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Differences in Lower-Extremity Joint Coordination During Two Landing Phases of a Drop Jump Task

JiaWei Wang and Ye Liu

The aim of the present study was to compare the differences in joint coordination patterns and variability in the lower extremity between the first and second landing phases of the drop jump. Eighteen resistance-trained men (age: 22.8 ± 1.8 years) performed drop jumps from a height of 0.40 m. An eight-camera motion capture system was utilized to record kinematic trajectories. Modified vector coding technique and circular statistics were used to determine the coordination pattern and variability of the following joint couples during the first and second landings: hip frontal–knee frontal (HfKf), hip sagittal–knee frontal (HsKf), hip sagittal–knee sagittal (HsKs), knee frontal–ankle frontal (KfAf), knee sagittal–ankle frontal (KsAf), and knee sagittal–ankle sagittal (KsAs). Statistical differences in the distribution frequencies of coupling angles and variability between the dominant and nondominant limbs across the two landing phases were compared using two-way repeated analysis of variance and Wilcoxon rank-sum tests. During the second landing phase, the proportion of HsKs, KfAf, and KsAs showing in-phase coordination was reduced but the proportion of KfAf and KsAs showing proximal joint (knee) coordination was increased (p < .05). Significant differences in bilateral asymmetry were observed only for the HfKf and KfAf patients (p < .05). HsKs, KfAf, and KsAf varied considerably during the second landing phase (p < .05). Joint coordination patterns during the second landing phase of the drop jump differed considerably from those during the first landing phase, thereby increasing the risk of knee and ankle injuries.

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Early Maladaptive Schemas, Cognitive Fusion, and Anabolic-Androgenic Steroid Use Attitudes: The Mediating Role of Muscle Dysmorphia in Iran

Mehdi Ebrahimi, Zahra Zamani, and Ebrahim Bagheri

In recent decades, the interest in having an ideal body in men has caused a pathological tendency to be muscular, followed by a tendency to use anabolic-androgenic steroids (AASs). This study was designed to evaluate the mediating role of muscle dysmorphia in the relationship between early maladaptive schemas and body image-related cognitive fusion with the tendency to use AAS in male athletes. Out of the total number of men referring to fitness clubs in Isfahan, Iran, 474 men were evaluated using a multistage random cluster sampling method. The questionnaires used in this research included the Muscle Dysmorphic Disorder Inventory, Cognitive Fusion Questionnaire—Body Image, Young Schema Questionnaire—Short Form, and Prototype Willingness Model Questionnaire. The results demonstrated that the relationship of AAS use with body image-related cognitive fusion and the three maladaptive schemas with the mediation of muscle dysmorphia is significant. The present study provides significant implications in the discussion of prevention and treatment of AAS addiction.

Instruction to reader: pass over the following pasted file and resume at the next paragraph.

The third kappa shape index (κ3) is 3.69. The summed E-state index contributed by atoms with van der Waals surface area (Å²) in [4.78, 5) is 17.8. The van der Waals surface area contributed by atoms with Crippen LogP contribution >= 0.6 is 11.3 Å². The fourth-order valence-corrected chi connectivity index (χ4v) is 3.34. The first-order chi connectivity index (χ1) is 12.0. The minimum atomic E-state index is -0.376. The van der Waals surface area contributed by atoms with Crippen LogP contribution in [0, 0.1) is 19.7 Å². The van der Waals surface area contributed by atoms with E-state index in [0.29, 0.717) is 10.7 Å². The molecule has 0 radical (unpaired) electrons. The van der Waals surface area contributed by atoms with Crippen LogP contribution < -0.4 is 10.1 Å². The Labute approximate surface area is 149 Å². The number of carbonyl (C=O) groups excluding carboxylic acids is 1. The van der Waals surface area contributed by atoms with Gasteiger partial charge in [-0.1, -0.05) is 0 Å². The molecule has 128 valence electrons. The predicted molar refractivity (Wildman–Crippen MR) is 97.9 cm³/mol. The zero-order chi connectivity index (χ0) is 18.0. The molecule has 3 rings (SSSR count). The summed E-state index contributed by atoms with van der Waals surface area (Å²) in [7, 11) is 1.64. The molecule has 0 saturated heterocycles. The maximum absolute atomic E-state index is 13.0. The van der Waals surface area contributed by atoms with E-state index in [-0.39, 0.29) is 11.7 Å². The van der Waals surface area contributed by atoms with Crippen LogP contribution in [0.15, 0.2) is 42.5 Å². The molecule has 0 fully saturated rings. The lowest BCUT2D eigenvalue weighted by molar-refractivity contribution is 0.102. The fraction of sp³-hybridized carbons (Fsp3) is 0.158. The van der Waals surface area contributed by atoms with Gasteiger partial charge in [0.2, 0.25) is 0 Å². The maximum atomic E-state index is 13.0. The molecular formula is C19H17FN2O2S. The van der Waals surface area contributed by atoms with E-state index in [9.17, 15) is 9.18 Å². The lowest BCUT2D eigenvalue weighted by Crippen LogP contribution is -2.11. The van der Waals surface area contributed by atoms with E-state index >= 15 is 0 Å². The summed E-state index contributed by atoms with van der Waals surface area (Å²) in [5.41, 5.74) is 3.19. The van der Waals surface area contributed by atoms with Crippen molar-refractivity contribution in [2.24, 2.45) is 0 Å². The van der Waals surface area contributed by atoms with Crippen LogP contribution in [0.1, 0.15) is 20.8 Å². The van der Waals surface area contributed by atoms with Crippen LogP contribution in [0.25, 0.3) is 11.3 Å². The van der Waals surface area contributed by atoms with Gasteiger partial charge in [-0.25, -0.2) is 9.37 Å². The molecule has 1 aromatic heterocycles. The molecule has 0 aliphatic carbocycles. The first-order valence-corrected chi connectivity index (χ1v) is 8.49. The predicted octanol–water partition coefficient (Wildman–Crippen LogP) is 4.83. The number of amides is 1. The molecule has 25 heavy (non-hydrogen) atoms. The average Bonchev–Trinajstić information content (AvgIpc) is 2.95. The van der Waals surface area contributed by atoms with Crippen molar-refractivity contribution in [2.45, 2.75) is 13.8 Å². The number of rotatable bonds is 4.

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Plantar Flexor Muscle Activity and Fascicle Behavior in Gastrocnemius Medialis During Running in Highly Cushioned Shoes With Carbon-Fiber Plates

Keiichiro Hata, Yuta Hamamura, Hiroaki Noro, Yohei Yamazaki, Shunsuke Nagato, Kazuyuki Kanosue, and Toshio Yanagiya

The purposes of this study were to clarify the electromyography (EMG) of plantar flexors and to analyze the fascicle and tendon behaviors of the gastrocnemius medialis (GM) during running in the carbon-fiber plate embedded in thicker midsole racing shoes, such as the Nike ZoomX Vaporfly (VF) and traditional racing shoes (TRAD). We compared the fascicle and series elastic element behavior of the GM and EMG of the lower limb muscles during running (14 km/h, 45 s) in athletes wearing VF or TRAD. GM EMGs in the push-off phase were approximately 50% lower in athletes wearing VF than in TRAD. Although the series elastic element behavior and/or mean fascicle-shortening velocity during the entire stance phase were not significantly different between VF and TRAD, a significant difference was found in both the mean EMG and integral EMG of the GM during the push-off phase. EMG of the gastrocnemius lateralis (GL) during the first half of the push-off phase was significantly different between VF and TRAD. Present results suggest that VF facilitates running propulsion, resulting in a decrease in GM and GL EMGs at a given running velocity during the push-off phase, leading to a reduction in metabolic cost.

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Volume 18 (2024): Issue 1 (Mar 2024)